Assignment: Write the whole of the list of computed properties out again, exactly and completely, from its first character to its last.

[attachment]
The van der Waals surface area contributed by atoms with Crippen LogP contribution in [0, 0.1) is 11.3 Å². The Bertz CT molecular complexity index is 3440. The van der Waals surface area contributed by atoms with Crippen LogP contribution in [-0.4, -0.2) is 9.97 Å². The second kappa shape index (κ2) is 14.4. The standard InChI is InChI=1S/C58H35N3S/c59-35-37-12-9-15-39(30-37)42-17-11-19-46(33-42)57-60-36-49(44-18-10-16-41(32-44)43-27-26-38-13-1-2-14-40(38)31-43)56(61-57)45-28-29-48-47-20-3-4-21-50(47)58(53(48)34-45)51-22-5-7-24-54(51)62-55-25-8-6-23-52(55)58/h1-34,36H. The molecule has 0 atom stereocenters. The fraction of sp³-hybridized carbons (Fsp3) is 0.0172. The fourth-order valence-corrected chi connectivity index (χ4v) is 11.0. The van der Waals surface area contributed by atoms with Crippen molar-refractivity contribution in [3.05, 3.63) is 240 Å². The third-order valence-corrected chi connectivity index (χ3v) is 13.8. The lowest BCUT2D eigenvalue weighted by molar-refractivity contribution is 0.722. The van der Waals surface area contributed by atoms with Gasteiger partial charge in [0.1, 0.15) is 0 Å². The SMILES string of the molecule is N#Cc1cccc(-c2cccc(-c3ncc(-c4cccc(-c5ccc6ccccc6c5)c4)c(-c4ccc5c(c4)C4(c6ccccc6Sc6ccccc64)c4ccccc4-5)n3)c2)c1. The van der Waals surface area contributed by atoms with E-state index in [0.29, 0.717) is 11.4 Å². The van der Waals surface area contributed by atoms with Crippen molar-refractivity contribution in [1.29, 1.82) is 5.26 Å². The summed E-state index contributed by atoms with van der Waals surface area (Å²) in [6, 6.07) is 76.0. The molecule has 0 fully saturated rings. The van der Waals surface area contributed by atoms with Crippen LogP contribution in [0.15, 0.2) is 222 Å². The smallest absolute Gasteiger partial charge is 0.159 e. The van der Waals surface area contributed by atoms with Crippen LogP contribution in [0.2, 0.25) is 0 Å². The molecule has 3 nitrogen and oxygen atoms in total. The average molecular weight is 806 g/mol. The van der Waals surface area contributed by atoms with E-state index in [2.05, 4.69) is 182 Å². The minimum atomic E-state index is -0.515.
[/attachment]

The van der Waals surface area contributed by atoms with Crippen LogP contribution in [0, 0.1) is 11.3 Å². The Bertz CT molecular complexity index is 3440. The van der Waals surface area contributed by atoms with Crippen LogP contribution in [-0.4, -0.2) is 9.97 Å². The second kappa shape index (κ2) is 14.4. The standard InChI is InChI=1S/C58H35N3S/c59-35-37-12-9-15-39(30-37)42-17-11-19-46(33-42)57-60-36-49(44-18-10-16-41(32-44)43-27-26-38-13-1-2-14-40(38)31-43)56(61-57)45-28-29-48-47-20-3-4-21-50(47)58(53(48)34-45)51-22-5-7-24-54(51)62-55-25-8-6-23-52(55)58/h1-34,36H. The molecule has 0 atom stereocenters. The fraction of sp³-hybridized carbons (Fsp3) is 0.0172. The fourth-order valence-corrected chi connectivity index (χ4v) is 11.0. The van der Waals surface area contributed by atoms with Crippen molar-refractivity contribution in [3.05, 3.63) is 240 Å². The third-order valence-corrected chi connectivity index (χ3v) is 13.8. The lowest BCUT2D eigenvalue weighted by molar-refractivity contribution is 0.722. The van der Waals surface area contributed by atoms with Gasteiger partial charge in [0.1, 0.15) is 0 Å². The SMILES string of the molecule is N#Cc1cccc(-c2cccc(-c3ncc(-c4cccc(-c5ccc6ccccc6c5)c4)c(-c4ccc5c(c4)C4(c6ccccc6Sc6ccccc64)c4ccccc4-5)n3)c2)c1. The van der Waals surface area contributed by atoms with E-state index in [0.29, 0.717) is 11.4 Å². The van der Waals surface area contributed by atoms with Crippen molar-refractivity contribution in [1.29, 1.82) is 5.26 Å². The summed E-state index contributed by atoms with van der Waals surface area (Å²) in [6, 6.07) is 76.0. The molecule has 0 fully saturated rings. The van der Waals surface area contributed by atoms with Crippen LogP contribution in [0.15, 0.2) is 222 Å². The smallest absolute Gasteiger partial charge is 0.159 e. The van der Waals surface area contributed by atoms with Crippen LogP contribution in [0.2, 0.25) is 0 Å². The molecule has 3 nitrogen and oxygen atoms in total. The average molecular weight is 806 g/mol. The van der Waals surface area contributed by atoms with E-state index in [2.05, 4.69) is 182 Å². The minimum atomic E-state index is -0.515.